World population have grown exponentially since the efficient use of fossil raw materials. As known, primary resources are limited and becoming scarce or more difficult to obtain. To manage the increasing energy, material and food demand, world population will require new approaches to utilize renewable materials, such as biomass. However, there is a need for further research in bioeconomy and biotechnology, to make the transition easier and sustainable.

In comparison with the USA and China, Europe lacks scale projects demonstration. Javier Mena Sanz, scientific coordinator of the CLAMBER plant, presented that according to OECD’s international benchmark on the share of basic, applied and demonstration activities from 2010, there is a lot of applied research in the EU but only a small share of demonstrations.

The Castilla-La Macha region in central Spain is a region with a massive agricultural and food industry. The region produces 50% of the Spanish wine and 3% of the world’s olive oil.

These two reasons were the driving elements to set up the CLAMBER plant, a biorefinery plant at demonstration scale, located in Puertollano, Castilla-La Macha region.

Demonstration facility to serve companies

The plant was built in 2015, thanks to the CLAMBER project (2015), with a budget of 20 million €. The project was co-founded by the ERDF programme and the national economy ministry.

The CLAMBER plant provides services for companies to perform scaling tests, optimization of bioprocesses, development of new bioproducts, studies of technical and economic viability, training, etc. in terms of material recovery of biomass. The biorefinery plant is a public facility belonging to the Castilla-La Mancha Regional Institute for Research and Development in Agrifood and Forestry (IRIAF).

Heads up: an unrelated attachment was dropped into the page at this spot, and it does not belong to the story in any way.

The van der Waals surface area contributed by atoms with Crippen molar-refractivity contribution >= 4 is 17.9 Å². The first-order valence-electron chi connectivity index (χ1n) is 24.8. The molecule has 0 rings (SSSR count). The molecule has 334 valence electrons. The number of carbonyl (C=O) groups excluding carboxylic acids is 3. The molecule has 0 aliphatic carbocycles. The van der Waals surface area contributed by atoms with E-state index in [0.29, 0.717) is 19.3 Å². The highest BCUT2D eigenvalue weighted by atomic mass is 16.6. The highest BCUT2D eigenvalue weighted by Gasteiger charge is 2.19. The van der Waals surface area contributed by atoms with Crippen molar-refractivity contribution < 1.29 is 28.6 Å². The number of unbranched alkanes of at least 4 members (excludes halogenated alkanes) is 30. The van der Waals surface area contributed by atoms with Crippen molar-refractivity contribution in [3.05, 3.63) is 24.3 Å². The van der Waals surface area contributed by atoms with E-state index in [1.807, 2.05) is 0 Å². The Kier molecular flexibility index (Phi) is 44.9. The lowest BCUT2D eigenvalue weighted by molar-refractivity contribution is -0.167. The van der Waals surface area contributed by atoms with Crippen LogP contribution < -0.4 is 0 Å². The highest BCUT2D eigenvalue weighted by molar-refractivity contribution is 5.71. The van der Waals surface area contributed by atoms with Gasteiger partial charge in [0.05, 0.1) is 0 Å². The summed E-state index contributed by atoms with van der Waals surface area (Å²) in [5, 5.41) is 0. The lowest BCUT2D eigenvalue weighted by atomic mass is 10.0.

The facility has two main lines. A lignocellulosic biomass valorization unit, where a biodegradable carbon source is obtained and biotransformed in different bioproducts (biofuels, bioplastics, building blocks) and a wet biodegradable biomass valorization unit based of an anaerobic digestion system to obtain biogas, hydrogen, volatile fatty acids and biofertilizers.

The mid-stream unit with fermenters in different sizes.

“The size of our equipment, with fermenters from 3l to 20.000 l, which is almost industrial, make us obtain more reliable results, very important for scale-up experiments” says Javier Mena Sanz, the scientific coordinator of the CLAMBER plant.

The CLAMBER plant is one of the bio-based circular economy Good Practices of Castilla La-Manca, which the Interreg Europe BIOREGIO project team visited during their 2nd interregional event in Spain on 28.-29.11.2017.

This article was originally published on LAMK green blog.


CLAMBER project. 2015. EL PROYECTO CLAMBER. [Cited 29 Nov 2017]. Available at:

Mena Sanz, J. 2017. CLAMBER, Castilla-La Mancha bio-economy region plant - Invertment model in bioeconomy. Presentation at the BIOREGIO 2nd interregional event, 28.11.2017, Puertollano, Spain.